18. Sudhana recognises Manohara from the group of kinnari's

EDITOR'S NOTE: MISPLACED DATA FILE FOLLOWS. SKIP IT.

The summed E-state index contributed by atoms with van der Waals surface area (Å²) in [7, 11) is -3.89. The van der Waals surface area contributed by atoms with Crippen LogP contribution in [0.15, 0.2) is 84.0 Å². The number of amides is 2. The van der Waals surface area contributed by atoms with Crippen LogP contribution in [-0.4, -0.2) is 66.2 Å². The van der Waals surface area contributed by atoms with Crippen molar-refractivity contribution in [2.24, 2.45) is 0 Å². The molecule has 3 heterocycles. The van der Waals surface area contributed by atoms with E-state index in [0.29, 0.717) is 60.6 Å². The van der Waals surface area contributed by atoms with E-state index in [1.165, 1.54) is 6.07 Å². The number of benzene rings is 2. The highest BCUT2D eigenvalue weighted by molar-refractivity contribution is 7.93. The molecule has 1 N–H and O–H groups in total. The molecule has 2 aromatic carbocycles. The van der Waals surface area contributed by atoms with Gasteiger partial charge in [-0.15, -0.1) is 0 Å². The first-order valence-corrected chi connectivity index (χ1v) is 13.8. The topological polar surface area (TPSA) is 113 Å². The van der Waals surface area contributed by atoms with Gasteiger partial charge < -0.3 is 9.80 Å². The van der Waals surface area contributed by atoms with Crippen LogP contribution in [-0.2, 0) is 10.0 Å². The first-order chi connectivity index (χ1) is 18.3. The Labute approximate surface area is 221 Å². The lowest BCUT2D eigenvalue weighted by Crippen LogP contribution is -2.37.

In my opinion this is the only scene about which Foucher is mistaken. He sees here only that Dn~ma gives the hand of his daughter to the prince . On the contrary I think it much more likely that a second test is meant for Sudhana to undergo, as described most elaborately in the text; i. e. that he was to select Manohara out of a group of kinnan's exactly resembling her . In a pendapa on the lefthand of the relief, next to which two seated and one standing waiting-maids are seen, there are a large number (seven) of maidens, dressed and adorned exactly alike, just what the text leads us to expect for Sudhana's choice, whereas if this must represent a princess with her attendants, the entire absence of all distinction between mistress and maids would be incomprehensible. The details of the pendapa are not complete, the sculptor has only put in a few points and left the rest in the rough. On the right, next to the p~endapa, stands the prince looking at the maidens; he wears here, and nowhere else, the halo belonging to him as Bodhisattva. On the right of the relief sits the king, also with a halo, on a high throne with a back and a woman beside him holding a flower in her hand; under the throne and opposite the king some attendants are seated; behind the queen is a waiting woman. Notice the standard with a winged shell, set up between the king and the prince.